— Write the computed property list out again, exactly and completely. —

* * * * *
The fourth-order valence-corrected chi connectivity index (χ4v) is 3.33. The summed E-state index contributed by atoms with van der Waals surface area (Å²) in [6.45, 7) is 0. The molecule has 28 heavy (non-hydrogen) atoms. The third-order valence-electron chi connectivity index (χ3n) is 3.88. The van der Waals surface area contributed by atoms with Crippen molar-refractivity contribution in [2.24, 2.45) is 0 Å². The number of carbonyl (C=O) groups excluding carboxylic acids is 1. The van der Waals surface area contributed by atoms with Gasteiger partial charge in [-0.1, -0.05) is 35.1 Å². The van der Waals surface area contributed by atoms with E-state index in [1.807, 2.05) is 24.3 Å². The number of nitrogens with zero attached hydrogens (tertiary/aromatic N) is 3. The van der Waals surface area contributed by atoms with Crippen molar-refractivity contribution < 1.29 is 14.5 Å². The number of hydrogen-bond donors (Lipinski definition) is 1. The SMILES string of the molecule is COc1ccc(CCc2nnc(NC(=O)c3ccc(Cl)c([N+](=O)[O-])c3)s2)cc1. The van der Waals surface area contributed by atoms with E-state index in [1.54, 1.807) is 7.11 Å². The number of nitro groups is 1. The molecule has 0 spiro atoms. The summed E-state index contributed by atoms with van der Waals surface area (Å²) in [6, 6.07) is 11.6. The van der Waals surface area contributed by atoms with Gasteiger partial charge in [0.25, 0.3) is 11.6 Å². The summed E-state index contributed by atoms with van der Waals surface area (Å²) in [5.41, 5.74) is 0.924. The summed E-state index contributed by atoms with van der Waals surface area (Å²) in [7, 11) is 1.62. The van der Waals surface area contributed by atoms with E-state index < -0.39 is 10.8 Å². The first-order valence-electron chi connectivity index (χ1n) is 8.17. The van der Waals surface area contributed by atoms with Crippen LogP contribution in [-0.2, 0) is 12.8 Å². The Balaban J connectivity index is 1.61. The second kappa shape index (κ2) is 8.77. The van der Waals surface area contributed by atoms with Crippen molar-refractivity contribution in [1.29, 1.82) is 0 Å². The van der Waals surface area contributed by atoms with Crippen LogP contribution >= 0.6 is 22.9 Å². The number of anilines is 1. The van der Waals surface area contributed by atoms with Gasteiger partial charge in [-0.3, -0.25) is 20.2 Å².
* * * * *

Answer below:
The fourth-order valence-corrected chi connectivity index (χ4v) is 3.33. The summed E-state index contributed by atoms with van der Waals surface area (Å²) in [6.45, 7) is 0. The molecule has 28 heavy (non-hydrogen) atoms. The third-order valence-electron chi connectivity index (χ3n) is 3.88. The van der Waals surface area contributed by atoms with Crippen molar-refractivity contribution in [2.24, 2.45) is 0 Å². The number of carbonyl (C=O) groups excluding carboxylic acids is 1. The van der Waals surface area contributed by atoms with Gasteiger partial charge in [-0.1, -0.05) is 35.1 Å². The van der Waals surface area contributed by atoms with E-state index in [1.807, 2.05) is 24.3 Å². The number of nitrogens with zero attached hydrogens (tertiary/aromatic N) is 3. The van der Waals surface area contributed by atoms with Crippen molar-refractivity contribution < 1.29 is 14.5 Å². The number of hydrogen-bond donors (Lipinski definition) is 1. The SMILES string of the molecule is COc1ccc(CCc2nnc(NC(=O)c3ccc(Cl)c([N+](=O)[O-])c3)s2)cc1. The van der Waals surface area contributed by atoms with E-state index in [1.54, 1.807) is 7.11 Å². The number of nitro groups is 1. The molecule has 0 spiro atoms. The summed E-state index contributed by atoms with van der Waals surface area (Å²) in [6, 6.07) is 11.6. The van der Waals surface area contributed by atoms with Gasteiger partial charge in [0.25, 0.3) is 11.6 Å². The summed E-state index contributed by atoms with van der Waals surface area (Å²) in [5.41, 5.74) is 0.924. The summed E-state index contributed by atoms with van der Waals surface area (Å²) in [7, 11) is 1.62. The van der Waals surface area contributed by atoms with E-state index < -0.39 is 10.8 Å². The first-order valence-electron chi connectivity index (χ1n) is 8.17. The van der Waals surface area contributed by atoms with Crippen LogP contribution in [-0.2, 0) is 12.8 Å². The Balaban J connectivity index is 1.61. The second kappa shape index (κ2) is 8.77. The van der Waals surface area contributed by atoms with Crippen molar-refractivity contribution in [1.29, 1.82) is 0 Å². The van der Waals surface area contributed by atoms with Crippen LogP contribution >= 0.6 is 22.9 Å². The number of anilines is 1. The van der Waals surface area contributed by atoms with Gasteiger partial charge in [-0.3, -0.25) is 20.2 Å².